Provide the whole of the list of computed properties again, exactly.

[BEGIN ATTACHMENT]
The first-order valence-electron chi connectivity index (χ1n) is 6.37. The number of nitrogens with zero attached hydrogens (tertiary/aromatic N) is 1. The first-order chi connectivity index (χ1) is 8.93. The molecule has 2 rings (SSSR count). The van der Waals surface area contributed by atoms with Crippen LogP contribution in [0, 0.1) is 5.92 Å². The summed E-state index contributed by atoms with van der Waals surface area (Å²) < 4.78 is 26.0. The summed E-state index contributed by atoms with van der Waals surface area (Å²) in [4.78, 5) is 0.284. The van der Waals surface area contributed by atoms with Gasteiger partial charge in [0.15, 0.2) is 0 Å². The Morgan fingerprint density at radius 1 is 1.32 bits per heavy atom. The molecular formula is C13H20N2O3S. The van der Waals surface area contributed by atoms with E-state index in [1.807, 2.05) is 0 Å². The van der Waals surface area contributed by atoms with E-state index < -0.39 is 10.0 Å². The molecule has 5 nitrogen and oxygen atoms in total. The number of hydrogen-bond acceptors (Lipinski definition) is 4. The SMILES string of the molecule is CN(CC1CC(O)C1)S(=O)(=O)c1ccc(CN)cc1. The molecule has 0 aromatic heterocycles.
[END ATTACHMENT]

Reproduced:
The first-order valence-electron chi connectivity index (χ1n) is 6.37. The number of nitrogens with zero attached hydrogens (tertiary/aromatic N) is 1. The first-order chi connectivity index (χ1) is 8.93. The molecule has 2 rings (SSSR count). The van der Waals surface area contributed by atoms with Crippen LogP contribution in [0, 0.1) is 5.92 Å². The summed E-state index contributed by atoms with van der Waals surface area (Å²) < 4.78 is 26.0. The summed E-state index contributed by atoms with van der Waals surface area (Å²) in [4.78, 5) is 0.284. The van der Waals surface area contributed by atoms with Gasteiger partial charge in [0.15, 0.2) is 0 Å². The Morgan fingerprint density at radius 1 is 1.32 bits per heavy atom. The molecular formula is C13H20N2O3S. The van der Waals surface area contributed by atoms with E-state index in [1.807, 2.05) is 0 Å². The van der Waals surface area contributed by atoms with E-state index < -0.39 is 10.0 Å². The molecule has 5 nitrogen and oxygen atoms in total. The number of hydrogen-bond acceptors (Lipinski definition) is 4. The SMILES string of the molecule is CN(CC1CC(O)C1)S(=O)(=O)c1ccc(CN)cc1. The molecule has 0 aromatic heterocycles.